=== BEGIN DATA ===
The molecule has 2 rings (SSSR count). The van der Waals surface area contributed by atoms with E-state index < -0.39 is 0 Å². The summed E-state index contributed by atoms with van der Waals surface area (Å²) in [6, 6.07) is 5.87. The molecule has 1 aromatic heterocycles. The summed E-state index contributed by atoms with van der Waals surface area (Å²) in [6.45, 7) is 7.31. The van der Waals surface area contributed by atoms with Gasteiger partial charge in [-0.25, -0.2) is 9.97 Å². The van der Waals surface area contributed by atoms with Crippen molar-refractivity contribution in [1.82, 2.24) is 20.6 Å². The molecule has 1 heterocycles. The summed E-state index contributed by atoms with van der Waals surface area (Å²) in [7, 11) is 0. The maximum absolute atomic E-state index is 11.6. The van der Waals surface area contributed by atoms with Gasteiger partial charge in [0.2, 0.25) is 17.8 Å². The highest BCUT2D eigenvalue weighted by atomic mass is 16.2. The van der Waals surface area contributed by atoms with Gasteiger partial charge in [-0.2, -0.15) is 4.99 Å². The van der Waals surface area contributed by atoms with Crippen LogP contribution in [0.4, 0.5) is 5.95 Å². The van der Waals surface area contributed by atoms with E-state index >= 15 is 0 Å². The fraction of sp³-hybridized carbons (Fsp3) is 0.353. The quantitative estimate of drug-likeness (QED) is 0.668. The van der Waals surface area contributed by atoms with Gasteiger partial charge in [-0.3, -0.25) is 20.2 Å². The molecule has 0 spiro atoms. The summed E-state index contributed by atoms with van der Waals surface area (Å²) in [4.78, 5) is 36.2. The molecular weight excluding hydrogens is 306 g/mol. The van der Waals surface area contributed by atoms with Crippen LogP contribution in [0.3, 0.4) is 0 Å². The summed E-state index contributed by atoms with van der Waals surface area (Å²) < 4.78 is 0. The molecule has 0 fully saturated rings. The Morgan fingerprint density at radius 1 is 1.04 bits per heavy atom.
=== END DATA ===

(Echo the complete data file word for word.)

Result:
The molecule has 2 rings (SSSR count). The van der Waals surface area contributed by atoms with E-state index < -0.39 is 0 Å². The summed E-state index contributed by atoms with van der Waals surface area (Å²) in [6, 6.07) is 5.87. The molecule has 1 aromatic heterocycles. The summed E-state index contributed by atoms with van der Waals surface area (Å²) in [6.45, 7) is 7.31. The van der Waals surface area contributed by atoms with Gasteiger partial charge in [-0.25, -0.2) is 9.97 Å². The van der Waals surface area contributed by atoms with Crippen molar-refractivity contribution in [1.82, 2.24) is 20.6 Å². The molecule has 1 heterocycles. The summed E-state index contributed by atoms with van der Waals surface area (Å²) in [7, 11) is 0. The maximum absolute atomic E-state index is 11.6. The van der Waals surface area contributed by atoms with Gasteiger partial charge in [0.2, 0.25) is 17.8 Å². The highest BCUT2D eigenvalue weighted by atomic mass is 16.2. The van der Waals surface area contributed by atoms with Gasteiger partial charge in [-0.2, -0.15) is 4.99 Å². The van der Waals surface area contributed by atoms with Crippen LogP contribution in [0.4, 0.5) is 5.95 Å². The van der Waals surface area contributed by atoms with E-state index >= 15 is 0 Å². The fraction of sp³-hybridized carbons (Fsp3) is 0.353. The quantitative estimate of drug-likeness (QED) is 0.668. The van der Waals surface area contributed by atoms with Gasteiger partial charge in [-0.3, -0.25) is 20.2 Å². The molecule has 0 spiro atoms. The summed E-state index contributed by atoms with van der Waals surface area (Å²) in [4.78, 5) is 36.2. The molecular weight excluding hydrogens is 306 g/mol. The van der Waals surface area contributed by atoms with Crippen LogP contribution in [0.3, 0.4) is 0 Å². The summed E-state index contributed by atoms with van der Waals surface area (Å²) < 4.78 is 0. The molecule has 0 fully saturated rings. The Morgan fingerprint density at radius 1 is 1.04 bits per heavy atom.